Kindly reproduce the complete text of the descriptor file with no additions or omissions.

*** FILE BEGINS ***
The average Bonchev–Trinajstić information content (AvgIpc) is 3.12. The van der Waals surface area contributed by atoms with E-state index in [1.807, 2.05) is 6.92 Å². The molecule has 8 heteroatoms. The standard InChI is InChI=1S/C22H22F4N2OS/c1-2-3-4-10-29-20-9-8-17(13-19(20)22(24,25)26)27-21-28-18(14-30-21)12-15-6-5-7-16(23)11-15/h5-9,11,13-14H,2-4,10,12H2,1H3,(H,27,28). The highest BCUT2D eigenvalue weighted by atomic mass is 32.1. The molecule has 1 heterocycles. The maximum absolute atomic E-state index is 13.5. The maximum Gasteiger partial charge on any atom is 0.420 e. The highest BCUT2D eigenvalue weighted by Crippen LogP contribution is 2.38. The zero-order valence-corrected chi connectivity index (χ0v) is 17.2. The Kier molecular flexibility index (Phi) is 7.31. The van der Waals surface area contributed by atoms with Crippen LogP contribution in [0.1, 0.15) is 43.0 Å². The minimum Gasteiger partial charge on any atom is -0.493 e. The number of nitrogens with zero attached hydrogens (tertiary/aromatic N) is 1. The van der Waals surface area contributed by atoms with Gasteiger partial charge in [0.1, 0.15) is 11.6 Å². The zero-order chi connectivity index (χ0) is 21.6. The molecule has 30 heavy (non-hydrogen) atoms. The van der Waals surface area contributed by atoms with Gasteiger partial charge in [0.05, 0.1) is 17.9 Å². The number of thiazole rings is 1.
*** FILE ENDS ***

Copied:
The average Bonchev–Trinajstić information content (AvgIpc) is 3.12. The van der Waals surface area contributed by atoms with E-state index in [1.807, 2.05) is 6.92 Å². The molecule has 8 heteroatoms. The standard InChI is InChI=1S/C22H22F4N2OS/c1-2-3-4-10-29-20-9-8-17(13-19(20)22(24,25)26)27-21-28-18(14-30-21)12-15-6-5-7-16(23)11-15/h5-9,11,13-14H,2-4,10,12H2,1H3,(H,27,28). The highest BCUT2D eigenvalue weighted by atomic mass is 32.1. The molecule has 1 heterocycles. The maximum absolute atomic E-state index is 13.5. The maximum Gasteiger partial charge on any atom is 0.420 e. The highest BCUT2D eigenvalue weighted by Crippen LogP contribution is 2.38. The zero-order valence-corrected chi connectivity index (χ0v) is 17.2. The Kier molecular flexibility index (Phi) is 7.31. The van der Waals surface area contributed by atoms with Crippen LogP contribution in [0.1, 0.15) is 43.0 Å². The minimum Gasteiger partial charge on any atom is -0.493 e. The number of nitrogens with zero attached hydrogens (tertiary/aromatic N) is 1. The van der Waals surface area contributed by atoms with Gasteiger partial charge in [0.1, 0.15) is 11.6 Å². The zero-order chi connectivity index (χ0) is 21.6. The molecule has 30 heavy (non-hydrogen) atoms. The van der Waals surface area contributed by atoms with Gasteiger partial charge in [0.05, 0.1) is 17.9 Å². The number of thiazole rings is 1.